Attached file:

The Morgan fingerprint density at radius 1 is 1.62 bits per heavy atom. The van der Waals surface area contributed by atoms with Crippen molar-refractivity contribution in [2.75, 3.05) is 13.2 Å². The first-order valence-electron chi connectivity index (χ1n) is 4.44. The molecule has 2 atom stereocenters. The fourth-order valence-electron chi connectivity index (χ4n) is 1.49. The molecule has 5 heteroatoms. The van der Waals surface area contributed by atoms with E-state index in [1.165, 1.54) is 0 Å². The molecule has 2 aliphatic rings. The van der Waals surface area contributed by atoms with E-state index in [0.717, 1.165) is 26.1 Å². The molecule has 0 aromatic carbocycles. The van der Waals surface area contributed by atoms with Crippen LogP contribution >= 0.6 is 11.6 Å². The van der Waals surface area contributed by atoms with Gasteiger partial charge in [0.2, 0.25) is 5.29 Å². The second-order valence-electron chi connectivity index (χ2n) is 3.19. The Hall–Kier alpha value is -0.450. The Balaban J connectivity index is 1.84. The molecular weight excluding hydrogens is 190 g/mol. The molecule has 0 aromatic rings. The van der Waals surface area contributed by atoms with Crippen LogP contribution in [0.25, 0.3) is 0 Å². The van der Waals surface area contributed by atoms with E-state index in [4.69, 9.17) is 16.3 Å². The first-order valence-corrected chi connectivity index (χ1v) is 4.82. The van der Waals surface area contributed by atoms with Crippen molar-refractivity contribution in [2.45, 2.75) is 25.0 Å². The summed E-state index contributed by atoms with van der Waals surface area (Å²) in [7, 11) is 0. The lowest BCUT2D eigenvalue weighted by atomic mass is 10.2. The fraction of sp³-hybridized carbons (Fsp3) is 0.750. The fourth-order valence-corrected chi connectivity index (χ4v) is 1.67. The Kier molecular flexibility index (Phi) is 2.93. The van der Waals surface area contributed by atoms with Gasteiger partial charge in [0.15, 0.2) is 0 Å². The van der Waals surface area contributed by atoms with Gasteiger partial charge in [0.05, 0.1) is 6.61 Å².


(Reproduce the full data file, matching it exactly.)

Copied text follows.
The Morgan fingerprint density at radius 1 is 1.62 bits per heavy atom. The van der Waals surface area contributed by atoms with Crippen molar-refractivity contribution in [2.75, 3.05) is 13.2 Å². The first-order valence-electron chi connectivity index (χ1n) is 4.44. The molecule has 2 atom stereocenters. The fourth-order valence-electron chi connectivity index (χ4n) is 1.49. The molecule has 5 heteroatoms. The van der Waals surface area contributed by atoms with E-state index in [1.165, 1.54) is 0 Å². The molecule has 2 aliphatic rings. The van der Waals surface area contributed by atoms with E-state index in [0.717, 1.165) is 26.1 Å². The molecule has 0 aromatic carbocycles. The van der Waals surface area contributed by atoms with Crippen LogP contribution >= 0.6 is 11.6 Å². The van der Waals surface area contributed by atoms with Gasteiger partial charge in [0.2, 0.25) is 5.29 Å². The second-order valence-electron chi connectivity index (χ2n) is 3.19. The Hall–Kier alpha value is -0.450. The Balaban J connectivity index is 1.84. The molecular weight excluding hydrogens is 190 g/mol. The molecule has 0 aromatic rings. The van der Waals surface area contributed by atoms with Crippen LogP contribution in [0.25, 0.3) is 0 Å². The van der Waals surface area contributed by atoms with E-state index in [4.69, 9.17) is 16.3 Å². The first-order valence-corrected chi connectivity index (χ1v) is 4.82. The van der Waals surface area contributed by atoms with Crippen molar-refractivity contribution in [2.45, 2.75) is 25.0 Å². The summed E-state index contributed by atoms with van der Waals surface area (Å²) in [7, 11) is 0. The lowest BCUT2D eigenvalue weighted by atomic mass is 10.2. The fraction of sp³-hybridized carbons (Fsp3) is 0.750. The fourth-order valence-corrected chi connectivity index (χ4v) is 1.67. The Kier molecular flexibility index (Phi) is 2.93. The van der Waals surface area contributed by atoms with Gasteiger partial charge in [0.15, 0.2) is 0 Å². The van der Waals surface area contributed by atoms with Gasteiger partial charge in [0.05, 0.1) is 6.61 Å².